ITEM 112-2014-R0901   ATTACHMENT

 

PROPOSED MINOR IN INTERNATIONAL BUSINESS

 

OBJECTIVES AND NEEDS

 

1.       Program Centrality – Centrality to or enhancement of the institution’s approved mission and institutional objectives to be achieved by the addition of this program.

 

The establishment of a minor in international business within the College of Business at Montana State University-Bozeman (MSU-Bozeman) is central to the land grant mission of the institution.  The land grant mission of MSU-Bozeman mandates the support of professional schools including the training and graduation of business professionals.  Specifically, the Morrill Act establishing the land grant universities stated that these institutions were created “to promote the liberal and practical education of the industrial classes on the several pursuits and professions in life.”  In today’s modern economy the corollary to the “industrial classes and professions” is the broad business economy.  Consequently, the land grant mission of MSU mandates establishing and supporting a professional school of business with up-to-date curricula and programs. (http://www.ifas.ufl.edu/www/ls_grant/morrill1.htm)

 

The proposed minor in international business (IB) is just such a curriculum improvement that will expand the perspective and competencies of our graduates as required by the dynamic global economy that exists today.  Specifically, the IB minor is designed to provide added, distinct value to the accounting, finance, management and marketing business graduate.  Rather than competing as a plain-vanilla finance graduate who has expertise in banking, finance, investments and the management of financial institutions, the finance graduate who selects the IB minor will possess the added capability to manage currency exchange, international transactions, and other international finance skills within a financial setting.

 

The IB minor degree requirements total 29 credits including Econ 314, International Economics, MKTG 441, International Marketing and MGMT 464, International Management.  Of the 29 credits at least 15 credits must be at the upper-division, and all courses must be selected from a list of approved courses.  The minor will be open to both business and non-business students.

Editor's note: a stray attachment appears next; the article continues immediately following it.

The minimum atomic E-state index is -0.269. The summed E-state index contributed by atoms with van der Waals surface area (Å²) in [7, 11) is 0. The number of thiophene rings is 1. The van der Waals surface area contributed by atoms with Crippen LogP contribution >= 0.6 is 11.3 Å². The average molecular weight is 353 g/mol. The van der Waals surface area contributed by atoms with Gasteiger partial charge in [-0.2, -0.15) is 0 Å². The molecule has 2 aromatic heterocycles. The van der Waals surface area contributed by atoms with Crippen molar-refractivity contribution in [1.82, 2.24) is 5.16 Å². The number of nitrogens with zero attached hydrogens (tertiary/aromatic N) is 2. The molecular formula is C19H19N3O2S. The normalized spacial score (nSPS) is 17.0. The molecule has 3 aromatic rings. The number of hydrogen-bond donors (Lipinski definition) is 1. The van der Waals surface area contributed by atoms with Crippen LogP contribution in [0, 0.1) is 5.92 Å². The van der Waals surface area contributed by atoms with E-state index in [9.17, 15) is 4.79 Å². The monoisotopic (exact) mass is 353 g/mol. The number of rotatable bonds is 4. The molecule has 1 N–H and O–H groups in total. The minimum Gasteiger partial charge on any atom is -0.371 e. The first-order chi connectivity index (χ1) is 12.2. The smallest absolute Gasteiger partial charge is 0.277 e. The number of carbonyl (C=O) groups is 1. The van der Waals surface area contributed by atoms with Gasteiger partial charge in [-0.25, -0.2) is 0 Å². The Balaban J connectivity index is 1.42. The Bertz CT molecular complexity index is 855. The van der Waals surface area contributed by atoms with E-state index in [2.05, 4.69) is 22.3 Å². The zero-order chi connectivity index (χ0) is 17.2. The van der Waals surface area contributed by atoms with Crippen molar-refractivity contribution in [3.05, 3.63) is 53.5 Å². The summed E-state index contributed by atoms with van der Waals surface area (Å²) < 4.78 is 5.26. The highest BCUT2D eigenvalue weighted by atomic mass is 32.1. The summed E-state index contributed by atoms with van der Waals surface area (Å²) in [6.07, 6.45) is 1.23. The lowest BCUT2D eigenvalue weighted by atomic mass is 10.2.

2.       Need for Program – Justification should focus on documented need in the appropriate service area for the program – national, statewide, regional, or community: provide objective data, studies, the results of institutional needs assessments appropriate to the program’s nature and the expected outcomes and performance of its graduates.

 

The need for the IB minor has been communicated to the College of Business by a number of important primary stakeholders including students, parents, other on-campus constituents, employers and members of the regional business community. 

 

Prospective students, current students and alumni have repeatedly asked why MSU-Bozeman does not have more course work and some type of degree designation in international business.  While prospective students are forced to select alternatives both in-state and in neighboring states for a major degree in international business, many of the students who have made the decision to attend MSU Bozeman are also interested in courses with a focus on the global business economy.  Evidence of this level of interest is given through the enrollments in the two upper-division management (MGMT) and marketing (MKTG) electives currently offered in the college that cover IB topics.  The table below summarizes the enrollments for MGMT 464, International Management, and MKTG 441, International Marketing, for the period 1991-1999.  These enrollments indicate a sustained interest by current business students.

 

Students Enrolled in MGMT 464 and MKTG 441

 

91-92

92-93

93-94

94-95

95-96

96-97

97-98

98-99

MGMT 464

50

28

7

18

11

20

29

45

MKTG 441

N/A

N/A

13

33

26

24

21

39

 

Additional student input regarding curricula in international business was collected through a student survey in the spring of 1999.  In this 1999 survey 36.9% of 401 respondents indicated that they would be interested in a global business option if it were available.  The 148 positive responses regarding interest in global business coursework lends strong support to the need for an international business minor.

 

Students in modern languages and economics have also expressed interest in a minor in business that relates to their selected course of study.